Search results for: Curricula
Page 1/2 15 items
Student Teachers' Ways of Experiencing the Objective of Health Education as a School Subject: A Phenomenographic Study
The purpose of this phenomenographic study was to identify student teachers' ways of experiencing health education as a school subject. 20 student teachers participated in the study. The findings indicated that the target phenomenon was discussed through the general objective of the subject in five ways.
Updated: Aug. 22, 2010
In this paper, the authors describe a model for systematically improving the mathematics preparation of elementary teachers, one lesson at a time. They begin by identifying a serious obstacle for teacher educators: the absence of mechanisms for developing a shareable knowledge base for teacher preparation. They propose their model as a way to address this challenge. The authors conclude by presenting data indicating that the model is effective in generating and vetting knowledge that helps to improve the mathematics program over time.
Updated: Dec. 01, 2009
This paper makes the case that study of artworks in the service of developing perceptive and imaginative capacities is critical to K-12 education, and begins in the elementary grades.Recently, as Lincoln Center Institute began to further define and explore its work, its people developed the Capacities for Imaginative Learning, which can be cultivated not only through the study of artworks, but across the curriculum. This paper describes the beginnings of research on the nature and efficacy of the Capacities in fostering learning across the curriculum.
Updated: Dec. 01, 2009
The article reports on the first phase of a case study that explored how early childhood teachers experience organizational change. In order to promote a change, State government-funded curriculum initiatives were developed. The analysis of three curriculum documents which were released in a short time frame, reveals four themes of change.
Updated: Apr. 27, 2009
The article investigates some of the effects of globalization on education and teacher education. In particular it considers the contradictory demands of economic and cultural forms of globalization, and between globalization and localization.
Updated: Mar. 02, 2009
This article explores how beginning teachers use and learn from curriculum materials. As part of a longitudinal study of beginning English teachers who teach in the Pacific Northwest of the United States, the researchers tracked teachers’ responses to and use of materials over time, and how these materials shaped their classroom practice. The authors found that the teachers spent an enormous amount of time searching out curriculum materials for their classes and that the curriculum materials they encountered did, indeed, powerfully shape their ideas about teaching language arts as well as their classroom practice.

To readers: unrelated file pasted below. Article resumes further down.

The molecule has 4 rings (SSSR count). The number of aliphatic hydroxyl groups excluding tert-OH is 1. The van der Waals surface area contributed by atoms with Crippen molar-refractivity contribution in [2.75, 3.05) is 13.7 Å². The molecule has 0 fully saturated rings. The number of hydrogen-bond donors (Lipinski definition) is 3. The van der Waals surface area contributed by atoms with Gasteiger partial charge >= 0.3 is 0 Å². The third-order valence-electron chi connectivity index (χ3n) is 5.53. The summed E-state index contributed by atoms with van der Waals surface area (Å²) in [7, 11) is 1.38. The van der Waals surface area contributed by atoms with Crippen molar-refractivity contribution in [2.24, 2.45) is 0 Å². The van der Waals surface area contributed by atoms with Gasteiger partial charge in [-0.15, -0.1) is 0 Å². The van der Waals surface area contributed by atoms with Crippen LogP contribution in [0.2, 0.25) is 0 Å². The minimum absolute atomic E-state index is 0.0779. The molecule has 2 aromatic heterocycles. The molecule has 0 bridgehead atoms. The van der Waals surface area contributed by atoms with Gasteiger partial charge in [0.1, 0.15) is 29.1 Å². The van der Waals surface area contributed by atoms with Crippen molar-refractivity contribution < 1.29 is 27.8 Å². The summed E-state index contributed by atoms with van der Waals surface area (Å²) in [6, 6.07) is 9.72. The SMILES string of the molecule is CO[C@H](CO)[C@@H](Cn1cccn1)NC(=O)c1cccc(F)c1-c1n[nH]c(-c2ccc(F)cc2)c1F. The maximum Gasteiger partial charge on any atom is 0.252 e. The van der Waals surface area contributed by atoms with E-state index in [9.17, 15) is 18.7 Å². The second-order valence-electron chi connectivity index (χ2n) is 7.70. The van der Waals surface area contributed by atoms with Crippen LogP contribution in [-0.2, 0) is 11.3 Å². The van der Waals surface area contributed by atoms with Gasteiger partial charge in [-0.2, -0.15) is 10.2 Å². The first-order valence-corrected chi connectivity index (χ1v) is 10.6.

Updated: Jan. 19, 2009
This study describes and analyzes the student and faculty experiences of a “performance-based” preservice teacher education program at a large comprehensive university in the mid-Atlantic region. The aim is to understand the “hidden” curricular messages within the program and the ways that these messages interacted with the intended learning outcomes.The program’s central hidden curricular message for faculty and students was that superficial demonstrations of compliance with external mandates were more important than authentic intellectual engagement.
Updated: Dec. 15, 2008
'Yes, but if we have Students Think All Day When Will We Get Anything Done?': Two Conceptual Resources to Engage Students in Democratically Dangerous Teaching
The article reviews the politics of curriculum reform, and scholars who address the 'social efficiency' agenda in education. The author examines two strong examples of literature in 'authentic' practices as a curriculum conversation contesting this agenda.
Updated: Nov. 23, 2008
For preservice teachers to learn to use science curriculum materials in productive ways, they must develop a conception of themselves as elementary teachers in which the use of science curriculum materials is a valued dimension of science-teaching practice. We define those dimensions of teachers' professional role identities concerned with the use of curriculum materials as curricular role identity. This mixed-methods study examines preservice elementary teachers' development of curricular role identity for science teaching through their use of science curriculum materials. Results suggest preservice teachers articulate important differences between their own and more experienced elementary teachers' curricular role identity for science teaching and make progress toward appropriating the latter.
Updated: Nov. 10, 2008
The article explores the use of high-stakes testing and its effect on content, knowledge form and pedagogy. A qualitative metasynthesis of 49 qualitative studies indicated that the primary effect of high-stakes testing is that curricular content is narrowed to tested subjects, subject knowledge is fragmented and teachers increase the use of teacher-centered pedagogies. However, in a significant minority of cases the tests led to expanded curricular content, integration of knowledge and more student-centered pedagogies.
Updated: Mar. 23, 2008